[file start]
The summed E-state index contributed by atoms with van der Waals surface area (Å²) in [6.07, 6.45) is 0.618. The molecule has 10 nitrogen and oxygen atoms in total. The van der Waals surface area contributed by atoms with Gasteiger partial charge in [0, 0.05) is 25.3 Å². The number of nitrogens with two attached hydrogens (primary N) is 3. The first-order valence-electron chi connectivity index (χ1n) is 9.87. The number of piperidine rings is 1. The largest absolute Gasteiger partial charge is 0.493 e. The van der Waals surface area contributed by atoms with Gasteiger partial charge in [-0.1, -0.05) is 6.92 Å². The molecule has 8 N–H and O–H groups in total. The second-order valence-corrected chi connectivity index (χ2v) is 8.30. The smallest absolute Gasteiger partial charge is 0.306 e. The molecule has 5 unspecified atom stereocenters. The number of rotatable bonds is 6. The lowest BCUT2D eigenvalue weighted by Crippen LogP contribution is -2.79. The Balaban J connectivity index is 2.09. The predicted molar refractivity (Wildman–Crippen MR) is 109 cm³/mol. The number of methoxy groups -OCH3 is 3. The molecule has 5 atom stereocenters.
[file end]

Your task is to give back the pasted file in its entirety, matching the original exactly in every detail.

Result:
The summed E-state index contributed by atoms with van der Waals surface area (Å²) in [6.07, 6.45) is 0.618. The molecule has 10 nitrogen and oxygen atoms in total. The van der Waals surface area contributed by atoms with Gasteiger partial charge in [0, 0.05) is 25.3 Å². The number of nitrogens with two attached hydrogens (primary N) is 3. The first-order valence-electron chi connectivity index (χ1n) is 9.87. The number of piperidine rings is 1. The largest absolute Gasteiger partial charge is 0.493 e. The van der Waals surface area contributed by atoms with Gasteiger partial charge in [-0.1, -0.05) is 6.92 Å². The molecule has 8 N–H and O–H groups in total. The second-order valence-corrected chi connectivity index (χ2v) is 8.30. The smallest absolute Gasteiger partial charge is 0.306 e. The molecule has 5 unspecified atom stereocenters. The number of rotatable bonds is 6. The lowest BCUT2D eigenvalue weighted by Crippen LogP contribution is -2.79. The Balaban J connectivity index is 2.09. The predicted molar refractivity (Wildman–Crippen MR) is 109 cm³/mol. The number of methoxy groups -OCH3 is 3. The molecule has 5 atom stereocenters.